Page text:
To achieve our scientific aims the group runs a major experimental program in the development and construction of X-ray instrumentation. We also develop highly specialized X-ray detectors, which including the EPIC pn-CCD camera on XMM-Newton and the eROSITA pn-CCD cameras. We are currently developing the technologies for the Athena Wide Field Imager (WFI) instrument.


We have long experience in the realization of X-ray telescopes, while whole satellite payloads are calibrated in our 130 m test facility PANTER. This engagement enabled us to build and operate for over 8 years the ROSAT observatory, and collaborate actively in all major X-ray observatory missions, especially XMM-Newton and Chandra.


The high energy group successfully launched the X-ray observatory eROSITA on July 13, 2019. The observatory is currently on the Langrangian point L2 where four of the eight planned full-sky surveys has been performed. An Early Data Release (EDR) took place in the Summer 2021. The release covers the data acquired in the performance verification phase and includes the observation of contiguous 140 square degrees of the so called eFEDS area, which was observed at the final depth that eRASS:8 will have in average, at the end of the mission. We are preparing for the first Data Release of eRASS:1, the first pass of the entire sky of the German Hemisphere. The eROSITA X-ray all-sky survey will be a factor of 10-30 deeper than the ROSAT all-sky survey performed in the early 90s. Using optical, infrared and radio data to better interpret the X-ray results has also stimulated working in a worldwide net of astronomy collaborations.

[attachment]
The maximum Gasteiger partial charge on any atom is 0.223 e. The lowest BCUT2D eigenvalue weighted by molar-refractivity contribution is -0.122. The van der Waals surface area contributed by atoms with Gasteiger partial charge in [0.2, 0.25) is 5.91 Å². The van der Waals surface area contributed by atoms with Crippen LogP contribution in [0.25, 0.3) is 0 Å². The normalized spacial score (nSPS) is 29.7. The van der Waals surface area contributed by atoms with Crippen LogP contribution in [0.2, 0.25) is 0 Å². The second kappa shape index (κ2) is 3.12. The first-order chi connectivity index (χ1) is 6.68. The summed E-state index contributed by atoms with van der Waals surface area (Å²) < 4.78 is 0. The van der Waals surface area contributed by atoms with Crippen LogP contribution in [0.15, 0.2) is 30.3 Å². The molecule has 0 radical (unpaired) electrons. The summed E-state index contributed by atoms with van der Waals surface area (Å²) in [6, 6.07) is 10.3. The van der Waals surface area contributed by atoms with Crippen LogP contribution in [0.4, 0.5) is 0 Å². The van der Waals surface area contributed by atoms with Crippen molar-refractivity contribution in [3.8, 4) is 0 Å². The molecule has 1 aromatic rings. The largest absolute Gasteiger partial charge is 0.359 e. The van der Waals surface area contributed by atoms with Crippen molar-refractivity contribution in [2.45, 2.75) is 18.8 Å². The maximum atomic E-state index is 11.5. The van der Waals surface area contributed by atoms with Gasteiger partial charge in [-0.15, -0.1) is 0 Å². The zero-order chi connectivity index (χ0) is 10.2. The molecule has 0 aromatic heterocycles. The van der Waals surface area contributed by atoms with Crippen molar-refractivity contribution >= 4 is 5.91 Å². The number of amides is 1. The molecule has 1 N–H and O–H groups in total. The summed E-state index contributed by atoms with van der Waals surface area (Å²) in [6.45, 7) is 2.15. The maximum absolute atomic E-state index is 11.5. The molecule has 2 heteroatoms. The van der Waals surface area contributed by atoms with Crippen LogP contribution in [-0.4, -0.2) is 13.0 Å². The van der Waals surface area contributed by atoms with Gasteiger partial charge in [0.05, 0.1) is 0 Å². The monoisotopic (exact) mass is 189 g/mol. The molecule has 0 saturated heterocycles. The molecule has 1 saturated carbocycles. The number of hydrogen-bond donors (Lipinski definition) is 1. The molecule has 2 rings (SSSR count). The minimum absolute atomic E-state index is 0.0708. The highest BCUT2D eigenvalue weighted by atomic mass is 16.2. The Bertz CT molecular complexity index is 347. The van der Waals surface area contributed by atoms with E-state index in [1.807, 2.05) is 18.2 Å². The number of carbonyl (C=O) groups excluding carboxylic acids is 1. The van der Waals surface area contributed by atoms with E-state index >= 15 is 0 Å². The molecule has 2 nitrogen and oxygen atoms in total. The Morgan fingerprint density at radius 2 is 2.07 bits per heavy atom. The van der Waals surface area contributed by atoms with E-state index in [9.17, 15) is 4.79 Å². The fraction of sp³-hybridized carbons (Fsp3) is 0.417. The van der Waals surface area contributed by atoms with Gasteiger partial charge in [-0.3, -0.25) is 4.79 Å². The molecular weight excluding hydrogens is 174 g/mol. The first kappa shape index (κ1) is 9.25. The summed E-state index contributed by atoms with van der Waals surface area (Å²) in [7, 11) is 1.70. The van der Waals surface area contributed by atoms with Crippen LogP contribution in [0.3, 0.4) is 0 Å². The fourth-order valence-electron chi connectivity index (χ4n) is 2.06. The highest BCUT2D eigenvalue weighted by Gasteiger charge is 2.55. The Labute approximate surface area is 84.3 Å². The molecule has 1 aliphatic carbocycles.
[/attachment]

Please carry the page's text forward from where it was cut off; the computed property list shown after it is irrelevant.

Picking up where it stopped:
Research fields for which PhD projects are offered include:

  • X-ray observations of strong gravity effects in active galactic nuclei and X-ray binaries